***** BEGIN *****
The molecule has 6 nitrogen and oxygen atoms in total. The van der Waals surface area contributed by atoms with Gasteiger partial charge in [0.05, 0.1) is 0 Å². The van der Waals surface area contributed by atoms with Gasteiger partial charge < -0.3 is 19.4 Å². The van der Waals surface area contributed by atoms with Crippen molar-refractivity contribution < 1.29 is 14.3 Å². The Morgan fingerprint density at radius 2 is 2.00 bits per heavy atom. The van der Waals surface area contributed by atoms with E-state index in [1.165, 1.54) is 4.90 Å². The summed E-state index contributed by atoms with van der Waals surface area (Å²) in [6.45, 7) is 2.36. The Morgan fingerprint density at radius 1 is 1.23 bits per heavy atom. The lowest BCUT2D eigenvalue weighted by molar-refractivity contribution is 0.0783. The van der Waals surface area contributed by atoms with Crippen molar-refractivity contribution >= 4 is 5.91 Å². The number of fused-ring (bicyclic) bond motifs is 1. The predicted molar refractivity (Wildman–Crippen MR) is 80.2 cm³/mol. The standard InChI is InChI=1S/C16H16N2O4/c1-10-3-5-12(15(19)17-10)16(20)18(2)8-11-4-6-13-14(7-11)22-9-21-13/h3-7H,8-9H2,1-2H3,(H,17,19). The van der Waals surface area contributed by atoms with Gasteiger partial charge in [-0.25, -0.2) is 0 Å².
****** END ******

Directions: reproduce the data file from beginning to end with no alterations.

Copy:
The molecule has 6 nitrogen and oxygen atoms in total. The van der Waals surface area contributed by atoms with Gasteiger partial charge in [0.05, 0.1) is 0 Å². The van der Waals surface area contributed by atoms with Gasteiger partial charge < -0.3 is 19.4 Å². The van der Waals surface area contributed by atoms with Crippen molar-refractivity contribution < 1.29 is 14.3 Å². The Morgan fingerprint density at radius 2 is 2.00 bits per heavy atom. The van der Waals surface area contributed by atoms with E-state index in [1.165, 1.54) is 4.90 Å². The summed E-state index contributed by atoms with van der Waals surface area (Å²) in [6.45, 7) is 2.36. The Morgan fingerprint density at radius 1 is 1.23 bits per heavy atom. The lowest BCUT2D eigenvalue weighted by molar-refractivity contribution is 0.0783. The van der Waals surface area contributed by atoms with Crippen molar-refractivity contribution >= 4 is 5.91 Å². The number of fused-ring (bicyclic) bond motifs is 1. The predicted molar refractivity (Wildman–Crippen MR) is 80.2 cm³/mol. The standard InChI is InChI=1S/C16H16N2O4/c1-10-3-5-12(15(19)17-10)16(20)18(2)8-11-4-6-13-14(7-11)22-9-21-13/h3-7H,8-9H2,1-2H3,(H,17,19). The van der Waals surface area contributed by atoms with Gasteiger partial charge in [-0.25, -0.2) is 0 Å².